One aspect of contemporary theater that often goes overlooked is, simply, telling a good story. Strip away the special effects, elaborate costumes and voice-overs, and we are left with the stark, often unexpected power of a story's ability to move an audience. This is precisely what "The K of D: An Urban Legend" does. Known simply as "The Girl" (Gwendolyn Whiteside), our inexhaustibly talented narrator, dovetails effortlessly from character to colorful character in her sleepy Ohio town, as she recounts the urban legend of Charlotte McGraw, who is instilled with a mysterious power after her twin brother is killed by the town menace. Whiteside gracefully manages to capture the quirks and eccentricities of every person in her small town and, in the bat of an eye, switches from bully to drunkard to ditzy teenager to shy, reserved mute.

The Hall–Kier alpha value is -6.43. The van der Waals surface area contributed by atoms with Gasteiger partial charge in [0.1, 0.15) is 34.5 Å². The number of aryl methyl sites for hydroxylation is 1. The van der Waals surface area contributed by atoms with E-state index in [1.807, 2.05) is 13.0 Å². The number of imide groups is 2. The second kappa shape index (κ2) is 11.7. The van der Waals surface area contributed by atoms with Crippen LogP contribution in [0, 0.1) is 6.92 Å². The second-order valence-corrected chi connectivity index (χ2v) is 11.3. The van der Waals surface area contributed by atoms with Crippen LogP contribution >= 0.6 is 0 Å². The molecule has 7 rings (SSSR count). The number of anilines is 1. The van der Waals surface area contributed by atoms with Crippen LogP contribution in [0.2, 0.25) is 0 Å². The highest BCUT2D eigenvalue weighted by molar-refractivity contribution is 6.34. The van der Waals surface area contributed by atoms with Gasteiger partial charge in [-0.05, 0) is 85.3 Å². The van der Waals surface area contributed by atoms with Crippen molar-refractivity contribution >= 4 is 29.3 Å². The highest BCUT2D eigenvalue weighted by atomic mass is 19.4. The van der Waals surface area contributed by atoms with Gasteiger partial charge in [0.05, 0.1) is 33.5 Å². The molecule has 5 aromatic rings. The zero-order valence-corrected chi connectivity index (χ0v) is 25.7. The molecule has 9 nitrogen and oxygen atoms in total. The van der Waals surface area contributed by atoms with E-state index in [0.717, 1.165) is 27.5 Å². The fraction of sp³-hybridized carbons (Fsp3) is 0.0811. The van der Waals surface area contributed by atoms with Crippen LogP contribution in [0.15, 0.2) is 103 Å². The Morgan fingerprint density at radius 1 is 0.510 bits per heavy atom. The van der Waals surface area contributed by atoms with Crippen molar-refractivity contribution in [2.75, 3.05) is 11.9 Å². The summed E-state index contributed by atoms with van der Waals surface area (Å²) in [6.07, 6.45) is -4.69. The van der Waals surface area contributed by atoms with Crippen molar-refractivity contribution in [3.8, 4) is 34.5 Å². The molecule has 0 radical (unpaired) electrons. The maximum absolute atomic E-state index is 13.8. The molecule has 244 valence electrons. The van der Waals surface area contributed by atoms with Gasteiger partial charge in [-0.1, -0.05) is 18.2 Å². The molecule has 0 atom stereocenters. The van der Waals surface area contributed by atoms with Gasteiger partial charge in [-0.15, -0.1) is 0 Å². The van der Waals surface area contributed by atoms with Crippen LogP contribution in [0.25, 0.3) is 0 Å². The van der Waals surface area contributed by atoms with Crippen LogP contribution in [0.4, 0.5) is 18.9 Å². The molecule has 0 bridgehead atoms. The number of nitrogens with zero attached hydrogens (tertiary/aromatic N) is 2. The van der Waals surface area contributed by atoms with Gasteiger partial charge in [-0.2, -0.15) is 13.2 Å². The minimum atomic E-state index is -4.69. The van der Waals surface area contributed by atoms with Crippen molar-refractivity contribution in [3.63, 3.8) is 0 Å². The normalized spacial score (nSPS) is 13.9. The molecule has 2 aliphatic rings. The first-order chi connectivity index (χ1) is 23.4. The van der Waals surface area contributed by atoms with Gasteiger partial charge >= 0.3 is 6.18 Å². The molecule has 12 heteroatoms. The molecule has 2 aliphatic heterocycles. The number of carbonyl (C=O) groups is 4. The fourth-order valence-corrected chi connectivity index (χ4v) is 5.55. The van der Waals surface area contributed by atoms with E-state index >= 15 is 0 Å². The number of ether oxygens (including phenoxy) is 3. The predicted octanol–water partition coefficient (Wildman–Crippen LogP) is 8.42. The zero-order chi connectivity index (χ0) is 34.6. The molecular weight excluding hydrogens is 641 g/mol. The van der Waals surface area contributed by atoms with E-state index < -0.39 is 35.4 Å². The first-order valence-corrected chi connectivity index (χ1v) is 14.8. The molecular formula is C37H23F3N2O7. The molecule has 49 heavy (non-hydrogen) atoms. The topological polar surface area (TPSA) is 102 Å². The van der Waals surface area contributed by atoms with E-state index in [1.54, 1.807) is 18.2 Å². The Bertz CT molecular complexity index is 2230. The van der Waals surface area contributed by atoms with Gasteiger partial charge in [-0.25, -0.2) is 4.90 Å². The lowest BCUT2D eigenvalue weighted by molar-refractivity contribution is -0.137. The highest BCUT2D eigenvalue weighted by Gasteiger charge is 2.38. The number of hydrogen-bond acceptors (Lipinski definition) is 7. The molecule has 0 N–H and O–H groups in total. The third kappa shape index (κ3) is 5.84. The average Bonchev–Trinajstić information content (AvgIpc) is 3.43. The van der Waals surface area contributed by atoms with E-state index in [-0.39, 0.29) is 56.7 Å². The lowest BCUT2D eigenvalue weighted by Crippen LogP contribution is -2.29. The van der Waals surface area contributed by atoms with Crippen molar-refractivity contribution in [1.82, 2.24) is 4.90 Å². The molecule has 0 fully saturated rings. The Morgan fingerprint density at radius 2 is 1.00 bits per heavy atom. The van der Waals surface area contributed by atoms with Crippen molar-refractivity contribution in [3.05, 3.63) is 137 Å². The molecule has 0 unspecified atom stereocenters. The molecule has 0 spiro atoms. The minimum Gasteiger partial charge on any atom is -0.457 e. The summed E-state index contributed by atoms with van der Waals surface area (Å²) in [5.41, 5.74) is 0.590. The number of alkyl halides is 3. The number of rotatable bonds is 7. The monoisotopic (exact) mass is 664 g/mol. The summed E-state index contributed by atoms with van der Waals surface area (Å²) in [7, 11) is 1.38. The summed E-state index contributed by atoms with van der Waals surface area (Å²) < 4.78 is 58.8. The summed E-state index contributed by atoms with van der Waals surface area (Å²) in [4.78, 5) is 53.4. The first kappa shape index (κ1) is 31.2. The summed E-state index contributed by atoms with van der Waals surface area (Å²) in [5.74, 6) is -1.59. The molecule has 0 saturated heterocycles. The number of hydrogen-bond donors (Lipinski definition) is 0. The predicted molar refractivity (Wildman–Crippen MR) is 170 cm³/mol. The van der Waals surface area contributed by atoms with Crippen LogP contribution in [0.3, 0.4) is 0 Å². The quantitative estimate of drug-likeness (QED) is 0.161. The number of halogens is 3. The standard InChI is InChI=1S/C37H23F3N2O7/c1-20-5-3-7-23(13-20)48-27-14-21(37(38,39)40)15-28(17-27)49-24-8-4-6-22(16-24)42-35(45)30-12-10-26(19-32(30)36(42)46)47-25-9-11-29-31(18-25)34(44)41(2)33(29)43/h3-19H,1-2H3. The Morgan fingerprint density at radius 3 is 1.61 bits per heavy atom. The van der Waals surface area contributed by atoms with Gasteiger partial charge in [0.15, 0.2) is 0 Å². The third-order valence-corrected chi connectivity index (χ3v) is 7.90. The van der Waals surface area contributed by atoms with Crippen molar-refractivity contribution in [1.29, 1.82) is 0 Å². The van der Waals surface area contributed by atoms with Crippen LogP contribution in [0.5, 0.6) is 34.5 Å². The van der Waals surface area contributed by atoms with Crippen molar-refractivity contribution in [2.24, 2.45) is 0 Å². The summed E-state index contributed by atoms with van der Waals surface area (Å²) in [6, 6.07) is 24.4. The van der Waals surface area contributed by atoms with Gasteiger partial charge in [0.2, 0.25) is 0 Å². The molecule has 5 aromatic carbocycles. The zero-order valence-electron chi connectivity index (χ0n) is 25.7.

It's damn near impossible not to be wooed by the poetic pantomime and rural ramblings of "The K of D" (written by Laura Schellhardt), with insights such as, "If God wants to find you, he don't send a Dodge, that's for sure." What's even more amazing is that a play about supernatural powers is told with such simplicity - minimal props, very little staging. Yet the effect is made all the more compelling because of it. The townspeople, each one a kind of lost soul, all battle with their own limitations in the face of loss, despair and helplessnesss. As you're being entertained by the banter of adolescents intent on keeping Charlotte's urban legend alive, the play is also stewing in daunting life questions that can't be easily resolved. This is what resonates most after the play is over, despite the highly amusing caricatures of the townspeople.
Of course, the true sign of success for any good ghost story is whether or not it continues to be told. In the case of "The K of D," I predict its success to continue long after the campfire has died out.